Willy oversees her initiation into the bohemian life-style of Paris where her creative appetites are triggered. Ready to capitalise on her talent, Willy convinces his wife to write novels, which he suggests should be released under his name as the purported author as it would apparently by unacceptable and impolite for a woman to be an author and if nothing else, would kill sales. The phenomenal success of the series of novels titled “Claudine” makes Willy a well-known writer and “Colette and Willy” the “first couple” among contemporary celebrities.
In a way that reminds me of Goodbye Christopher Robin, Claudine took Paris by storm. All the women and young ladies lapped her up. She had her own brands and endorsements. Colette and Willy were the Posh Spice and David Beckham of their day, only with more talent and less tattoos.
What made the novels even more juicy was the fact that both Willy and Colette enjoyed a very wild open adult life, making full use of everything Paris had to offer and as Colette became more engrossed in the culture then so did Claudine get ever more wilder.
Despite the century or more which has passed, in some ways Colette speaks to our times too, not just for the novelist’s fight to throw off these patriarchal shackles but also the ways she chose to express her true character through her public acting and dance. Also her more private lesbian affairs through which she flaunted her independence and unwillingness to settle into a tired and oppressed married women. In one particularly memorable occasion, Colette and Willy were both seeing the same American female lover and unknown to the other.
Colette really gets going with her ahead-of-her-time take on her femininity and identity when she is introduced to Missy, a descendant of Empress Josephine and the Tzar of Russia and who wearing trousers is probably the least scandalous side of her personality. When Missy asks Colette about her marriage, Colette replies that Willy can be tough but he gives her a whole lot of freedom. Missy replies that it is indeed a very long leash but a leash nonetheless.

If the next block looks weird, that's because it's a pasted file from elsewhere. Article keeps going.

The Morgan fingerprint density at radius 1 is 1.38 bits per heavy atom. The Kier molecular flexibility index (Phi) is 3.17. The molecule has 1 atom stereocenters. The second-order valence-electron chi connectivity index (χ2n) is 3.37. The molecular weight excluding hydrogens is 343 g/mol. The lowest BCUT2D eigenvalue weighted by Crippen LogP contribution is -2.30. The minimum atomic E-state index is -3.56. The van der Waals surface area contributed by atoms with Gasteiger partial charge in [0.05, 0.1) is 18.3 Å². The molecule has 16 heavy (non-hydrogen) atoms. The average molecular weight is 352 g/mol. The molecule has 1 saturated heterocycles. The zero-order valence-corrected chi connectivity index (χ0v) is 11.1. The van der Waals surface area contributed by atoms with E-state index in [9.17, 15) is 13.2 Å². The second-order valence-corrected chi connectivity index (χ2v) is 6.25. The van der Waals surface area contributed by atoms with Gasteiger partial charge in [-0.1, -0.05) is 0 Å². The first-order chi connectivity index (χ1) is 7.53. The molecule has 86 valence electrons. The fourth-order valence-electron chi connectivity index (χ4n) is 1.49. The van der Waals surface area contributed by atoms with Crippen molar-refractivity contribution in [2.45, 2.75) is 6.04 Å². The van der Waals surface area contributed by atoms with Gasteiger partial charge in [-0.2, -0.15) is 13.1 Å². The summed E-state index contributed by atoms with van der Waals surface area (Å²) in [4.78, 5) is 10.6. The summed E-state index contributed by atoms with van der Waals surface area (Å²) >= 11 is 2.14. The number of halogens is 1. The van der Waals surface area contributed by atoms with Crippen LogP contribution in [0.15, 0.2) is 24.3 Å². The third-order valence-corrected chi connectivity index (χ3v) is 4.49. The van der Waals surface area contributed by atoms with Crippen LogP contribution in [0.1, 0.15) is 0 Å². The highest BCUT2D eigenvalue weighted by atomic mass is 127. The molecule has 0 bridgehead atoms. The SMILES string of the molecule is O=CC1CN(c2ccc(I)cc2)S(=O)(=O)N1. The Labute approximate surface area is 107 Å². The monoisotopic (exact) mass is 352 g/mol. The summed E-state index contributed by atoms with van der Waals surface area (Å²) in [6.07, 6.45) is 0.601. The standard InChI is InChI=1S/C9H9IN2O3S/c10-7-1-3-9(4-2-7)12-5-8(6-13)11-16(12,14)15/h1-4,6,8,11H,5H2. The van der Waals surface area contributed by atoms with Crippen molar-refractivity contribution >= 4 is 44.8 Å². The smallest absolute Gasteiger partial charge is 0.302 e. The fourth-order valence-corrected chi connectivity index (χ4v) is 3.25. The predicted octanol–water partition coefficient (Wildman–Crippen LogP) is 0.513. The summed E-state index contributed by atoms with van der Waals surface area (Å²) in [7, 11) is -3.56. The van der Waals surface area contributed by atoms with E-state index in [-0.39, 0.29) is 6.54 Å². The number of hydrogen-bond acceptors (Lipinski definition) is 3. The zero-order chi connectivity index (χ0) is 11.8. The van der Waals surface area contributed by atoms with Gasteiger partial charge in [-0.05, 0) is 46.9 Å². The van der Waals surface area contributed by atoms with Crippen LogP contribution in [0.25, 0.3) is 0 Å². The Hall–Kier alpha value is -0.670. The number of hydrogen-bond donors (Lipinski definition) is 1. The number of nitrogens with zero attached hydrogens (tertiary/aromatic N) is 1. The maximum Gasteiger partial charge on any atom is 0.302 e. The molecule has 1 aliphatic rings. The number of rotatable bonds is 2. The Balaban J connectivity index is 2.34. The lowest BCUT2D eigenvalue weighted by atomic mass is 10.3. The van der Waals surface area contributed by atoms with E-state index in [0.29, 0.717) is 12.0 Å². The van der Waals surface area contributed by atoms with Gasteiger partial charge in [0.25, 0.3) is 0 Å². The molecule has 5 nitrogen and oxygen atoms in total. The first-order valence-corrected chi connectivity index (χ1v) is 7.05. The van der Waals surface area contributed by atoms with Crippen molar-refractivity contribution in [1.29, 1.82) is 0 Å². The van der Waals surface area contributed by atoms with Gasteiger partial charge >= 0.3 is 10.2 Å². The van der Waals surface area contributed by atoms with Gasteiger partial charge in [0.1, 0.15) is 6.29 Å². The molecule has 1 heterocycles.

This sets into motion the end of the by turns passionate and hated marriage and when Willy finances a scandalous play at Moulin Rouge which concludes with Colette kissing a made up as a male Missy then all hell breaks lose, impending bankruptcy looms and Colette realises that Willy has made a huge amount of money from her talents, largely squandered the fortunes and she is neither appreciated or recognised for it and so sets off to start her life and career afresh.
I really enjoyed Colette and it certainly opened my eyes as to her life story as well as reminding me as to why I like going to the cinema when there is a film with some sort of plot. The best scenes of the film are imbued with light and linguistic flamboyance and it all evokes the opulence of 1900’s art and culture, both in Colette’s deliciously vampish treading of the boards, and in some airy countryside scenes and Sunday bike rides through Parisian parks as how I would imagine it to be during what in Britain would be the Edwardian era.
I must say I really enjoyed Dominic West with his swaggering performance as Willy and who avoided being a one dimensional monster of a husband as he could easily have been portrayed to be.
Aside from the growth of Colette, it is notable that nearly everyone hated writing, describing it is as entirely horrific with rare moments of pleasure. Rather like life itself I think! As such it would have been nice if the film had been longer than 112 minutes; I enjoy epic films but brevity can be a good thing if it means not outstaying ones welcome and so I will end this post here 🙂